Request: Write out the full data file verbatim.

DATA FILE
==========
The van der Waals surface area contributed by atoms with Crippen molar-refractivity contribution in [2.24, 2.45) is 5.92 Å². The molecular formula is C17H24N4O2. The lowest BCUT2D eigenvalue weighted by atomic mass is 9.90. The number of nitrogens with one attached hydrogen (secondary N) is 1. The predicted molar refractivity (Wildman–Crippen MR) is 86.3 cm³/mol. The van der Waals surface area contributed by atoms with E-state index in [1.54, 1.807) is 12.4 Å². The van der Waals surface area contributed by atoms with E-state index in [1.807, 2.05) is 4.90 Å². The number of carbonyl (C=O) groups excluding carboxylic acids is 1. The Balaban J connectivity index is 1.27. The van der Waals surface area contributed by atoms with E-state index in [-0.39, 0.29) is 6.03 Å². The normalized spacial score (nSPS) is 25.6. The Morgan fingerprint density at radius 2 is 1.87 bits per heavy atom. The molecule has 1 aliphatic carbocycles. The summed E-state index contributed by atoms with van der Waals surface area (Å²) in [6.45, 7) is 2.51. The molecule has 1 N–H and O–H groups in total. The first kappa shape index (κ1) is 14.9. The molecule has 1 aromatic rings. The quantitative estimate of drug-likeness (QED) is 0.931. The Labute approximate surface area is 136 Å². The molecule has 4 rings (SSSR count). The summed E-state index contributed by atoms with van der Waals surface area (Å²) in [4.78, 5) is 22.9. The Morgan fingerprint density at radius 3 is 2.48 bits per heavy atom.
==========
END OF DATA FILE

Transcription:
The van der Waals surface area contributed by atoms with Crippen molar-refractivity contribution in [2.24, 2.45) is 5.92 Å². The molecular formula is C17H24N4O2. The lowest BCUT2D eigenvalue weighted by atomic mass is 9.90. The number of nitrogens with one attached hydrogen (secondary N) is 1. The predicted molar refractivity (Wildman–Crippen MR) is 86.3 cm³/mol. The van der Waals surface area contributed by atoms with E-state index in [1.54, 1.807) is 12.4 Å². The van der Waals surface area contributed by atoms with E-state index in [1.807, 2.05) is 4.90 Å². The number of carbonyl (C=O) groups excluding carboxylic acids is 1. The Balaban J connectivity index is 1.27. The van der Waals surface area contributed by atoms with E-state index in [-0.39, 0.29) is 6.03 Å². The normalized spacial score (nSPS) is 25.6. The Morgan fingerprint density at radius 2 is 1.87 bits per heavy atom. The molecule has 1 aliphatic carbocycles. The summed E-state index contributed by atoms with van der Waals surface area (Å²) in [6.45, 7) is 2.51. The molecule has 1 N–H and O–H groups in total. The first kappa shape index (κ1) is 14.9. The molecule has 1 aromatic rings. The quantitative estimate of drug-likeness (QED) is 0.931. The Labute approximate surface area is 136 Å². The molecule has 4 rings (SSSR count). The summed E-state index contributed by atoms with van der Waals surface area (Å²) in [4.78, 5) is 22.9. The Morgan fingerprint density at radius 3 is 2.48 bits per heavy atom.